Assessment centres and how to get the best results
Understanding what an Assessment centre is.
An assessment centre (or assessment day) usually involves a series of tasks and activities. They are designed to test your suitability for a role. They can be held in person, at the employer’s offices, a central location or online via video conferencing platforms. Over the COVID period, a lot of the assessment centres went to an online platform. The majority of assessment days seem to be a mixture now of face to face & online. The number of candidates attending the assessment centres will vary according to the employer. It’s important to remember that you are being assessed against the employer’s criteria, not against each other. Stay focused on your own performance.
The length and structure of the assessment centres vary from employer-to-employer. Some consist of a morning or afternoon of activities whereas others last a full day or even longer in rare cases.
The day will often begin with a welcome talk, followed by a tour/video before the assessments begins. Usually there will be one or two assessments during the morning. Then you will break for lunch, having the opportunity to socialise or network online with other candidates. You may even get to talk with some employees. After your lunch break, there will be more assessment tasks, followed by interviews then final evaluations before the end of the day.
Large recruiters will usually run assessment centres for graduate trainee positions. Assessment centres give an opportunity to evaluate a pool of candidates against a set of criteria. This allows the assessors to see how candidates react to situations they may come across in the role, as well as how they interact with those around them.
Typical activities to expect at an assessment centre
Group activity – put in to groups to work on a project, this could be a case study, discussion exercises and ice breaker or team task
Case Study – Putting you in a work-related scenario in which you will be required to process and analyse information and communicate your findings or present recommendations either in writing or verbally.
E-Tray or in tray exercise – A real world scenario in which you are judged on your ability to prioritise a number of tasks based on factors such as importance and urgency.
Interview – In an interview, you’ll be asked a series of questions by one, or a panel, of company representatives. Employers use a range of different question ‘types’ to help them draw out your experience, skills, knowledge and personal attributes, as well as your enthusiasm and motivation for the role.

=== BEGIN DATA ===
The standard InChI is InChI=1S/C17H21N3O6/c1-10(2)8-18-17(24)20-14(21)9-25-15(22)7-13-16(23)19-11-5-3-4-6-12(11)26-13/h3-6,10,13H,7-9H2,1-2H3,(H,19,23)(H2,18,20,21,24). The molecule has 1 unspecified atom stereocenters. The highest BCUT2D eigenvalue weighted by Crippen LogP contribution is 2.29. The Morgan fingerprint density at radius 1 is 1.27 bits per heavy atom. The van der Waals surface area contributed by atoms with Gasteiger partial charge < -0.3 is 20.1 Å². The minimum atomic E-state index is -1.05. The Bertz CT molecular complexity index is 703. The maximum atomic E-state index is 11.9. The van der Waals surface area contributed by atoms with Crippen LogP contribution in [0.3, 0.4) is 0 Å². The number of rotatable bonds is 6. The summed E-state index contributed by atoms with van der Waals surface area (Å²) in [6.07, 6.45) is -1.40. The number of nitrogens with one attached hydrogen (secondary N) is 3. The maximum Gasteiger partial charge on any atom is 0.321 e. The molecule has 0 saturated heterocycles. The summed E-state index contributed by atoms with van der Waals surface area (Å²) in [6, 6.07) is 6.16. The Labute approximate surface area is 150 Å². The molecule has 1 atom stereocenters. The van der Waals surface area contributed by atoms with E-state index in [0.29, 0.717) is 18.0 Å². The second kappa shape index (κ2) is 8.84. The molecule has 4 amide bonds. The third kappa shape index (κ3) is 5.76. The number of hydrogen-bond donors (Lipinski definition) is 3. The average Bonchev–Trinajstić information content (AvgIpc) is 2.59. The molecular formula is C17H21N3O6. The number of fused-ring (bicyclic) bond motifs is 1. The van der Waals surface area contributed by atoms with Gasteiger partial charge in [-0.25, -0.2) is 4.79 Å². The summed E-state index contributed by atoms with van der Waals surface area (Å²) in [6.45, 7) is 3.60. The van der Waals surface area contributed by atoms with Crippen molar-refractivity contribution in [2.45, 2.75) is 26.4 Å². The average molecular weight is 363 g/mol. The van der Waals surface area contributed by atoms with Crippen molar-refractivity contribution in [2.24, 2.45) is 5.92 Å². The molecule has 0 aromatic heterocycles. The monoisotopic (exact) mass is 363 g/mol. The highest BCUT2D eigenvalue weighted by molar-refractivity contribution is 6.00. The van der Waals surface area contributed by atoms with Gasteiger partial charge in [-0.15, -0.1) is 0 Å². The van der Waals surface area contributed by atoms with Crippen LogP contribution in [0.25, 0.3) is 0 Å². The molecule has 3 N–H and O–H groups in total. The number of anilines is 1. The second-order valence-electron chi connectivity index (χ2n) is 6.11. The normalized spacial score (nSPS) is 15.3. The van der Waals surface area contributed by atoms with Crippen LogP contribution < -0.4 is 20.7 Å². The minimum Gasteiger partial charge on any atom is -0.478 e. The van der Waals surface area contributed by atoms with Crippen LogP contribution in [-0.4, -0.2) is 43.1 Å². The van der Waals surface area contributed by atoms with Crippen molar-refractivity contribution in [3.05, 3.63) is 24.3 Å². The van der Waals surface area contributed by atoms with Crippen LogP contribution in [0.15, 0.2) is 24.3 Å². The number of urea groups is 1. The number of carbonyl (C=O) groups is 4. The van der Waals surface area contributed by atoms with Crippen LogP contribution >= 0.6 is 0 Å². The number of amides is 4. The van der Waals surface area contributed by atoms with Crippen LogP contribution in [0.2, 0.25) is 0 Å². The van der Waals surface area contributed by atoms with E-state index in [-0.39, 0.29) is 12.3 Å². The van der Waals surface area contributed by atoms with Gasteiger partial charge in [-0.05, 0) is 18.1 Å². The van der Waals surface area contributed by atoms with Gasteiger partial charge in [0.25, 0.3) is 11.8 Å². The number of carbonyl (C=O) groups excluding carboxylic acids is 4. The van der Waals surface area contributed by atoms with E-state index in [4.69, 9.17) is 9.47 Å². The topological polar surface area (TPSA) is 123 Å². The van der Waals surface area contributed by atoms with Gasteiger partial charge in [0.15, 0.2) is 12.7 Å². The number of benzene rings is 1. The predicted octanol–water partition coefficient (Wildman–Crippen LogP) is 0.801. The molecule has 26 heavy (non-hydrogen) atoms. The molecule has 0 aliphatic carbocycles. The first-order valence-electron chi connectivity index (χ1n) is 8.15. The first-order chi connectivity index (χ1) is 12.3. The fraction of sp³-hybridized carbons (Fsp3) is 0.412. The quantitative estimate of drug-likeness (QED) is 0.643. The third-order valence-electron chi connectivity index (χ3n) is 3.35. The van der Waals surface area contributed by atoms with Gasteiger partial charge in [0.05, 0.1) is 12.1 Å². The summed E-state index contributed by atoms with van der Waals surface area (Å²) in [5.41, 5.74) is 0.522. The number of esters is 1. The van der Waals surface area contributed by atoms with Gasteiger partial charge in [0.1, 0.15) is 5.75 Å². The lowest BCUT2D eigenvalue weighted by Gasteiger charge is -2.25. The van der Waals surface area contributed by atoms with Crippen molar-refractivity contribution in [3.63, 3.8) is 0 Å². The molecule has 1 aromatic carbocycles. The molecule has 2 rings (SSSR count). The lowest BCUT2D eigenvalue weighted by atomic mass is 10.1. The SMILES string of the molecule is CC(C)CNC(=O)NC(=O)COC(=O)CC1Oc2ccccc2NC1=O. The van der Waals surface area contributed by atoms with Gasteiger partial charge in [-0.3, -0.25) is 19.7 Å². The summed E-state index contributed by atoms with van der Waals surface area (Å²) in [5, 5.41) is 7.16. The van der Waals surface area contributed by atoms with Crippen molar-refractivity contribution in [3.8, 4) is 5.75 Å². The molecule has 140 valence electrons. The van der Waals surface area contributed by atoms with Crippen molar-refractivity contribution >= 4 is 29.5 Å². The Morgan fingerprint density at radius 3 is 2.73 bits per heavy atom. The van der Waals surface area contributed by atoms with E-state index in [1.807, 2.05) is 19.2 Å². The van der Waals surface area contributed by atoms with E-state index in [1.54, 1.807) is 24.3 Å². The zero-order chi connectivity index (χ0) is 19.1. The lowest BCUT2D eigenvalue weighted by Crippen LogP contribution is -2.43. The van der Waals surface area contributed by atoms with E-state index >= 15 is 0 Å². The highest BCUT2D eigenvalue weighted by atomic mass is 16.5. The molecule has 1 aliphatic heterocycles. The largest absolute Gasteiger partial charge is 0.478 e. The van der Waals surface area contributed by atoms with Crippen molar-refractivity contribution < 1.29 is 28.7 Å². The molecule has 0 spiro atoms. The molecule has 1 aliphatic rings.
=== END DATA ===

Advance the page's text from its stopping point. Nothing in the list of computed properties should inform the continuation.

Presentations – You might be asked to prepare and deliver a group or individual presentation. This could be on a topic provided by the employer or you might be asked to choose your own topic.
For an individual presentation, you might be sent details in advance so you can prepare your presentation ahead, in order to deliver it on the day.
Psychometric tests – Psychometric tests are typically done online, under exam conditions, and consist of questions designed to identify your skills, knowledge and personality.
Written Exercise – You might need to process and analyse information relevant to the role before communicating your findings and recommendations in writing
Things you can be doing before the day
Research – You now know roughly how the assessment days are structured you can start researching. Ensure your up to date on recent events within the company.
Review – Look back through your application and check the requirements for the role. Refresh your memory about what you can bring to the table and why you will be suitable.
Get ready – Ensure your travel plans are in place. Driving, make sure you know your route and have enough fuel, your tyres pumped up and the washer fluid is topped up. Using Public transport, check the route is running and the timings.
Assessment centre tips
It’s important that you:
- are assertive during all exercises
- don’t dwell on any mistakes, instead concentrate on performing well in the next task
- ensure that the assessors can see your working methodology
- don’t worry about the other candidates, and instead focus on putting your key skills forward
- draw others into group discussions
- ensure that you understand the requirements of each task by quickly digesting the brief, and revisit this once you understand the overall challenge
- join in with discussions, even at ‘informal’ mealtimes, and ask other candidates about university if you’re struggling for conversation
- maintain a friendly and polite manner with everyone you meet, and remember that you’re always being assessed
- relax and let your personality shine, as assessors warm to individuality.
Some university’s offer a mock assessment day. You can gain amazing experience on how they flow which will be great practice for the real thing. Its highly recommended that if your university runs one get signed up to take part.